Flashing the ODROID-U2’s eMMC card without a reader


In the quest for the ideal XBMC set-top box, I’ve bought an ODROID-U2. It’s a small devboard with an Exynos 4412 quad-core Cortex-A9 processor. Pretty much the same chipset as the Samsung Galaxy S3 or the Note 2, which should be more than enough to power XBMC I figured. (Note: At this point it doesn’t run XBMC flawless yet, the menus work great and much faster than on the RPi or the Pivos XIOS DS, 720p content seems to work fine, but 1080 still stutters a bit. However, that’ll supposedly get fixed once XBMC upgrades to multi-core ffmpeg or the video decoder will be implemented)

While the ODROID will boot from MicroSD perfectly, there’s another option called eMMC that is supposedly much faster. If you buy it from them, it’ll include a small converter to microSD so you can flash it with a computer. However, as it turns out this converter is absolute garbage. it’s too big to fit into a regular uSD-SD converter, and even after I filed it down to the appropriate size, it still didn’t work.

So I had this nice box, with Android 4.0 pre-installed, but the one method to upgrade was broken.

Luckily, there’s another way to upgrade by booting to Ubuntu from a microSD card, and access the eMMC module on-board from there. I’ll detail how I did it here.

What will you need?

You’ll need the following to complete this:

  • The ODROID-U2 itself.
  • a microSD card loaded with an Ubuntu image for the ODROID-U2.
  • The “USB-UART Module Kit
  • an eMMC image for your eMMC card.
  • Some way to get the files from and to the ODROID. (USB-stick, network+ssh, etc)

Step 1: Boot to Ubuntu

  • Attach the USB-UART module to the ODROID and to your PC
  • Connect to the USB-UART module using either hyperterm or putty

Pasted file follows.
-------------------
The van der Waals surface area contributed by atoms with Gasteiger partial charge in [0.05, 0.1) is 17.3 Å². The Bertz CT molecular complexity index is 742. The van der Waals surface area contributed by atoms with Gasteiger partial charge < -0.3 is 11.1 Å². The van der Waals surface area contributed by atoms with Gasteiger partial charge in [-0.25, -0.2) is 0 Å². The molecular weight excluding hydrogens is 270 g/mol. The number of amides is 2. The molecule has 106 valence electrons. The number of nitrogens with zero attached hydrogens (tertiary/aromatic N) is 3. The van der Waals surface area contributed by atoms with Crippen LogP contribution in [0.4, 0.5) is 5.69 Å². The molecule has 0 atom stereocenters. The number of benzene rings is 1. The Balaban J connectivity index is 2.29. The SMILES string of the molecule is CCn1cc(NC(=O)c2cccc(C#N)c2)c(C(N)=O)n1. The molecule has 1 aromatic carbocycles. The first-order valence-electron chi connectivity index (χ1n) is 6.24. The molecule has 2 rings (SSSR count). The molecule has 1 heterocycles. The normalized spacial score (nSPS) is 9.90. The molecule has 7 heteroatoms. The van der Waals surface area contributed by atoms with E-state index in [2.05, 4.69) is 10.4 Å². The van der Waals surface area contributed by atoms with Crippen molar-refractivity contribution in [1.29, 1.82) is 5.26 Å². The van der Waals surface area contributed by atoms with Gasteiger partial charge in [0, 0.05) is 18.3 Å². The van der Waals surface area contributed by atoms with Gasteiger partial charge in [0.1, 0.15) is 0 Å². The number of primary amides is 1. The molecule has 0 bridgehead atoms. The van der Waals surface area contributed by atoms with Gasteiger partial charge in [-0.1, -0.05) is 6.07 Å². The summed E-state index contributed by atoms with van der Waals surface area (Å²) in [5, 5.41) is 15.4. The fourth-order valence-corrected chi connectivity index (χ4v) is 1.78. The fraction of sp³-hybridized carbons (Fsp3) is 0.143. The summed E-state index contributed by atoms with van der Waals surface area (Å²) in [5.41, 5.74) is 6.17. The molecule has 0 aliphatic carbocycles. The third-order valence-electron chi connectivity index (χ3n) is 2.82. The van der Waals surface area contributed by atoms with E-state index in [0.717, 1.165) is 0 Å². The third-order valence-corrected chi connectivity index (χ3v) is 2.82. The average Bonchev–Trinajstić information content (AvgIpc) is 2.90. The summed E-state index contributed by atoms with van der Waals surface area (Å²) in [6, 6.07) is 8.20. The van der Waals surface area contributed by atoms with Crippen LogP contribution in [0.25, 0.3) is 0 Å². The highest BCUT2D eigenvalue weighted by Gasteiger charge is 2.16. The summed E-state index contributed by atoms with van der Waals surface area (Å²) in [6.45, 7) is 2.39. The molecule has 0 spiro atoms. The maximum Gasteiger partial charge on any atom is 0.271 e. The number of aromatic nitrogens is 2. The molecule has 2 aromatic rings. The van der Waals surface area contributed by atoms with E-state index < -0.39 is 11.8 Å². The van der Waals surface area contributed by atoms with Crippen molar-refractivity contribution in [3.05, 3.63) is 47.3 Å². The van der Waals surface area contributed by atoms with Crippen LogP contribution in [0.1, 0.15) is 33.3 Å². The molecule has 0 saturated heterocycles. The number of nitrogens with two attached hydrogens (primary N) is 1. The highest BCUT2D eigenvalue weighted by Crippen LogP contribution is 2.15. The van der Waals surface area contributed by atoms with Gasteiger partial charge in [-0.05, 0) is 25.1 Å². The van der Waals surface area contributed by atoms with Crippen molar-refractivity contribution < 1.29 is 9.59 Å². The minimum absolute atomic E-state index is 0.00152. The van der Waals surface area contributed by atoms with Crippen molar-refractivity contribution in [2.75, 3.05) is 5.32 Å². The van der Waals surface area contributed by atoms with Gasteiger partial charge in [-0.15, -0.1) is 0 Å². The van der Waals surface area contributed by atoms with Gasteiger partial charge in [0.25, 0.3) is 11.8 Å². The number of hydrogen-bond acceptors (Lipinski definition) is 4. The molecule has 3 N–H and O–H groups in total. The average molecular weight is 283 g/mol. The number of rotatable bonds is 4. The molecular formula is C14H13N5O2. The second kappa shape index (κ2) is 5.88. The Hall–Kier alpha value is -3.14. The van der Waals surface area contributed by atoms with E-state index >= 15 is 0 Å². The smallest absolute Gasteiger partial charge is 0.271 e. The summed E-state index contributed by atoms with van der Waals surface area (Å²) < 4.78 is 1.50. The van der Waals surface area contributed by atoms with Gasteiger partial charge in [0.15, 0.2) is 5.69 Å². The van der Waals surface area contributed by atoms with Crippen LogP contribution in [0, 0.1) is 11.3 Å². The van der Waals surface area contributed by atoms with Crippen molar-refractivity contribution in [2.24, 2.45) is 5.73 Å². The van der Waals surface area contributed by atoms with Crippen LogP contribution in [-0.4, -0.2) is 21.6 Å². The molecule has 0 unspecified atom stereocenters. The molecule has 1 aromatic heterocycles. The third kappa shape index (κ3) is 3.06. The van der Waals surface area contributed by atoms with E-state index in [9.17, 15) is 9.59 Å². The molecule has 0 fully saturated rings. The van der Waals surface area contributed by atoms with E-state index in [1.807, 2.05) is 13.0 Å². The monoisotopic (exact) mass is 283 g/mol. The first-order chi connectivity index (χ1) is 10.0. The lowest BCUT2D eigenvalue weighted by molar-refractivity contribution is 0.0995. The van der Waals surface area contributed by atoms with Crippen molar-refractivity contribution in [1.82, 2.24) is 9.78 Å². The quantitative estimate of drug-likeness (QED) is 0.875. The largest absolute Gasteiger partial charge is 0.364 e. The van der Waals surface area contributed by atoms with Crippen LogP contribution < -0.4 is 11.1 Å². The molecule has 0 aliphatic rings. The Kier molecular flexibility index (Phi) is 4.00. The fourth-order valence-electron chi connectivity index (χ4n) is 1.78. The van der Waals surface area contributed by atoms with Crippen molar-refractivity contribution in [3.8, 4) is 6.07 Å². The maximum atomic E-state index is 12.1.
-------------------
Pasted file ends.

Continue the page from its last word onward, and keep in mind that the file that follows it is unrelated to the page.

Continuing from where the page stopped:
• (Windows 7) Start -> Computer (right click) -> Properties, click “Device manager” in the left bar. Look under”Ports (COM & LPT)”, search for “Silicon Labs CP210x USB to UART Bridge”, the part at the end inbetween brackets is the COM port. in my case COM5.
    • Start Putty
    • Select “Serial”, under serial line enter the COM port, e.g. COM5. under speed sneter 115200
    • On the left go to Connection -> Serial
    • Ensure that the following options are set:
      • Speed (baud): 115200
      • Data bits: 8
      • Stop bits: 1
      • Parity: None
      • Flow control: None
  • DETACH the eMMC card, and insert the uSD card. This is to force the system to boot from SD instead of eMMC
  • Power-on the ODROID-U2, and on the computer in Putty keep hitting enter until you see a few lines of “Exynos4412 #”
  • Make sure you see the line “Checking Boot Mode … SDMMC”. If it states EMMC, reset again without the eMMC attached.
  • At this point, attach the eMMC card. This is to make sure Ubuntu does actually recognize the eMMC, while the bootloader never saw it attached.
  • type “boot” and hit enter in the terminal
  • After a lot of data you should get a shell with “root@linaro-ubuntu-desktop:~#”, congratulations, you’re in 🙂
  • Mind you that it’s normal if there’s other data on the terminal being spat out, like “[   91.529517] NOHZ: local_softirq_pending 08” or “[   80.665871] HKDK4412: CPUFREQ Policy setted to 1.7Ghz at boot”

Check everything

  • type “ls /dev/mmcblk*” and hit enter
  • Do you see at least /dev/mmcblk0 and /dev/mmcblk1 ? if not, something went wrong and the eMMC wasn’t recognized
  • type “mount -l” and hit enter
  • Look for the first line, it should look like this:
    /dev/mmcblk1p2 on / type ext4 (rw,errors=remount-ro) [rootfs]
    This line means that Ubuntu runs from mmcblk1,  and the eMMC will probably be on mmcblk0. if that line reads /dev/mmcblk0… it’s the other way round.
    In this post I’ll assume the SD is at mmcblk1 and the eMMC is at mmcblk0. If it’s the other way around for you, remember to swap those around in any commands you type.
  • do “df -h” and check to see if you have enough diskspace somewhere to store the images. In my case, / had more than 3GB free, so I’m using that.
    Note that you can’t use anything on the eMMC itself, so nothing that starts with /dev/mmcblk0 should be used.

Unmount everything

  • Do “mount -l | grep /dev/mmcblk0”
  • And for each line, do “umount /dev/mmcblk0p…” (the first part of the line)
  • This is to ensure that Ubuntu isn’t writing to the eMMC by itself.


It’s always a good idea to have a backup, so we’ll make one. You can skip this step, but I believe it’s better to be safe than sorry.
In my case, I needed about 600mb free to make a backup of my 8GB eMMC card. If you have more data on there, it could be much bigger. Seeing as I had some room on /, I do this to generate a backup: